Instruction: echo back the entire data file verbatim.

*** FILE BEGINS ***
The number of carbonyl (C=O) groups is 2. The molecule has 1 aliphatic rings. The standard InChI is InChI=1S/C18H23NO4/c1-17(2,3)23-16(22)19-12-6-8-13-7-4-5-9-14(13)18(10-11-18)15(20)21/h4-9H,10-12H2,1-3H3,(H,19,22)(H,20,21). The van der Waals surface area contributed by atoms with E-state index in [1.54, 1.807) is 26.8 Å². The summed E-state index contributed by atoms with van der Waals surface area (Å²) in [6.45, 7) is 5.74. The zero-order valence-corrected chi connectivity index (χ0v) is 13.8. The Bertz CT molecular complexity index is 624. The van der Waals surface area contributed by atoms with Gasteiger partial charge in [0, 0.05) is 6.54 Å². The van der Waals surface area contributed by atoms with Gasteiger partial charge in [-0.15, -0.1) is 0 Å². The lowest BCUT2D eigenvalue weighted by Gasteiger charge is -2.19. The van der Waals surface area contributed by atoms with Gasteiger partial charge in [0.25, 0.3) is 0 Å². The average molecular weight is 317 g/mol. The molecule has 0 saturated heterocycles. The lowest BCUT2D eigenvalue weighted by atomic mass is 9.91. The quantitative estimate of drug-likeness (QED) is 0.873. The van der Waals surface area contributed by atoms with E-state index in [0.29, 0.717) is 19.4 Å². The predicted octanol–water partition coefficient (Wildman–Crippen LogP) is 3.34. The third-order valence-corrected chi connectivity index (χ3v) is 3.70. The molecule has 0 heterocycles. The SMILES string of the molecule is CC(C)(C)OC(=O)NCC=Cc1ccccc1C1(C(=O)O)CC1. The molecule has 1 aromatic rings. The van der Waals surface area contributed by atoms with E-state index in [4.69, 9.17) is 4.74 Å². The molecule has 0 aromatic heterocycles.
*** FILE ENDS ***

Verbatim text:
The number of carbonyl (C=O) groups is 2. The molecule has 1 aliphatic rings. The standard InChI is InChI=1S/C18H23NO4/c1-17(2,3)23-16(22)19-12-6-8-13-7-4-5-9-14(13)18(10-11-18)15(20)21/h4-9H,10-12H2,1-3H3,(H,19,22)(H,20,21). The van der Waals surface area contributed by atoms with E-state index in [1.54, 1.807) is 26.8 Å². The summed E-state index contributed by atoms with van der Waals surface area (Å²) in [6.45, 7) is 5.74. The zero-order valence-corrected chi connectivity index (χ0v) is 13.8. The Bertz CT molecular complexity index is 624. The van der Waals surface area contributed by atoms with Gasteiger partial charge in [0, 0.05) is 6.54 Å². The van der Waals surface area contributed by atoms with Gasteiger partial charge in [-0.15, -0.1) is 0 Å². The lowest BCUT2D eigenvalue weighted by Gasteiger charge is -2.19. The van der Waals surface area contributed by atoms with Gasteiger partial charge in [0.25, 0.3) is 0 Å². The average molecular weight is 317 g/mol. The molecule has 0 saturated heterocycles. The lowest BCUT2D eigenvalue weighted by atomic mass is 9.91. The quantitative estimate of drug-likeness (QED) is 0.873. The van der Waals surface area contributed by atoms with E-state index in [0.29, 0.717) is 19.4 Å². The predicted octanol–water partition coefficient (Wildman–Crippen LogP) is 3.34. The third-order valence-corrected chi connectivity index (χ3v) is 3.70. The molecule has 0 heterocycles. The SMILES string of the molecule is CC(C)(C)OC(=O)NCC=Cc1ccccc1C1(C(=O)O)CC1. The molecule has 1 aromatic rings. The van der Waals surface area contributed by atoms with E-state index in [4.69, 9.17) is 4.74 Å². The molecule has 0 aromatic heterocycles.